Point Cook Homestead, 1 Point Cook Homestead Rd, Point Cook. Phone: 9395 1213
It’s a bleak, wintry day for a seaside visit.
But it’s magical anyway – making landfall at Point Cook Homestead and being knocked out by the stunning beauty of the grounds and the relaxed, charming atmosphere of the restaurant.
Happily envisaging, too, future visits for picnics and more when the weather is warmer and time constraints not so demanding.
We could spend days here … and may even do so, as the homestead operates as a B&B.
When completed in 1857, the homestead – its builders had a family connection with Werribee Mansion – would’ve been a long way from anywhere.
These days, suburbia in the form of Sanctuary Lakes and other developments is encroaching, but it retains a very strong feel of being far from anything urban.
Turning left before I get to the RAAF museum, the development sprawl is left behind and then I’m driving the dirt road up to the homestead grounds.
On arrival, I am greeted by a gaggle of fat, waddling and thoroughly gorgeous geese.
The restaurant is sited in a building of far more recent vintage than the homestead itself.
Mind you, it, too, has plenty of country charm.
I am the first lunch customer and the waitress is partially occupied mopping the floor in the half of the dining room in which the chairs are on the tables.
In the sunny half of the dining room destined for lunch-time business, the tabletops are all painted a dullish green and the paint is liberally scratched.
I like that.
The restaurant is open for breakfast and lunch, and dinner on Fridays, with the lunch menu offering pretty much what I expect from such an establishment.
There’s pastas and burgers and dips and caesar salads.
There’s even a surf ‘n’ turf (market price).
Never been there. Probably never will.
I’m hungry and happy, so consider ordering both the soup and the pie from the specials board – that sounds like a decent lunch for just a tad over $20.
However, after being assured that fresh oil has just been installed in the deep fryer, I do something unusual for me – I order the chicken parma ($22).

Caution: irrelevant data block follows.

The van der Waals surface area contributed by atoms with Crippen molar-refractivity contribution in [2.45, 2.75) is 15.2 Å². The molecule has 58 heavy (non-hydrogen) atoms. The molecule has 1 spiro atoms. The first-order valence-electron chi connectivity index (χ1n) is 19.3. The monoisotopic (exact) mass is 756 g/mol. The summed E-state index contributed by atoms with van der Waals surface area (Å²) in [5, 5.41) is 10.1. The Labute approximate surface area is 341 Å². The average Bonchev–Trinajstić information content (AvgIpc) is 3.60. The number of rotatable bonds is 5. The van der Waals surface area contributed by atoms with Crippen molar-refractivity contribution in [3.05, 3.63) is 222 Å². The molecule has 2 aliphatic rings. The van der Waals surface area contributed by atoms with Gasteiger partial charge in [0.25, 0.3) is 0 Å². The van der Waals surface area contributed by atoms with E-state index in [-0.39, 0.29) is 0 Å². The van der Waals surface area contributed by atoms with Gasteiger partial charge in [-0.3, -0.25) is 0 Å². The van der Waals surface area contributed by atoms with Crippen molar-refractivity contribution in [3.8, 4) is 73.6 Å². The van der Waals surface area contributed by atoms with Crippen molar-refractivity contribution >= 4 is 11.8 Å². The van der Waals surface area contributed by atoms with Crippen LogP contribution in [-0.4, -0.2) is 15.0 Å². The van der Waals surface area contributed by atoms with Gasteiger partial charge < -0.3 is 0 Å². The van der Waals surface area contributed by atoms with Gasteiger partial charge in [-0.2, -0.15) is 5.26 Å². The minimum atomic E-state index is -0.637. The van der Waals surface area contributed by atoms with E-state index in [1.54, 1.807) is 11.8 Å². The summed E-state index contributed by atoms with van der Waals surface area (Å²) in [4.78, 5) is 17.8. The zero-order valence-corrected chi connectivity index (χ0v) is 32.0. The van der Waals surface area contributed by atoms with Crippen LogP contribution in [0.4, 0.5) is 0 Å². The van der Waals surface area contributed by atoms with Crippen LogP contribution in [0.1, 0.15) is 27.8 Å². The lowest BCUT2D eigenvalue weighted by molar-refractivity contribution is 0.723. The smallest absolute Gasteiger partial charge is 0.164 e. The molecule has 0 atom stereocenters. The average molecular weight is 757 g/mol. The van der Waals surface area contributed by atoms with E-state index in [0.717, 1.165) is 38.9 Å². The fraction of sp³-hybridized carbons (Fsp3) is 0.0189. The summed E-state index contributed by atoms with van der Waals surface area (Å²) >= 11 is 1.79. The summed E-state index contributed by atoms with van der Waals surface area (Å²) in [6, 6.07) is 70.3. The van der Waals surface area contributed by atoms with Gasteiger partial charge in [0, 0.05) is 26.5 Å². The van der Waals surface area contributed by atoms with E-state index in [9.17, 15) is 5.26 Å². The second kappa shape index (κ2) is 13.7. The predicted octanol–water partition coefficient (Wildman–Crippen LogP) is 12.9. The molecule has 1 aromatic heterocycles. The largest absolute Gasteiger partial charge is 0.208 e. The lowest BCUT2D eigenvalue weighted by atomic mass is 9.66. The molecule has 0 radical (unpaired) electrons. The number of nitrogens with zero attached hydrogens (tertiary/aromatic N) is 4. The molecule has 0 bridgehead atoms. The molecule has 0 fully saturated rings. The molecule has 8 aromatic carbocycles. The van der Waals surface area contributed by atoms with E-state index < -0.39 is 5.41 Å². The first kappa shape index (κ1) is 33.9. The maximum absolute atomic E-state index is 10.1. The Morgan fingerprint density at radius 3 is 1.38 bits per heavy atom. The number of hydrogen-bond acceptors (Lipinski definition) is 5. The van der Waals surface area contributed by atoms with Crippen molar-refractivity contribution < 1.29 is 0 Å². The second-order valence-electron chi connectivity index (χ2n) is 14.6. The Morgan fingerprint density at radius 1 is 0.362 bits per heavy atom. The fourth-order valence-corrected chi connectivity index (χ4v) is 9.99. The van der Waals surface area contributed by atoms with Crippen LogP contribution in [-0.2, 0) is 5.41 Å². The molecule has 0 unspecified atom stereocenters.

I am no parma expert, for I rarely order any of the variations of this dish – simply because most I’ve had over the years have been dull, average or dreadful.
This one doesn’t fit any of those three categories and I really enjoy my lunch.
The crumbed chicken not draped with tomato sauce, cheese and ham is crispy and ungreasy.
The chicken is real and well cooked.
I love the way the flavours of the three topping protagonists come through quite discernibly in different ways with different mouthfuls.
The shoestring chips are hot enough but just on the positive side of OK.
The salad is standard fare for such eateries, may be what the customer base expects and wants, and the ingredients are all in good nick.
But I find the hodge podge of greens, sprouts, onion, carrot and capsicum unappealing, a situation not helped by the gloopy mustard dressing.
Oh well – the parma itself more than suffices.
After lunch, I amble around just a small part of the grounds, once more delighting in the sights and fresh air, and once more already planing future visits in sunnier times.
From the beach, there’s a lovely view of the distant Melbourne CBD skyline.
The restaurant staff have told me that visitors bringing their own picnic goodies are welcome but are asked to make a donation, as the mansion and grounds are maintained by the residents rather than Parks Victoria.
And of course such visitors are unable to use the restaurant’s outdoor seating, though most I’m sure drop in for a coffee at the least.
The Point Cook Homestead website – including menu pdfs – is here.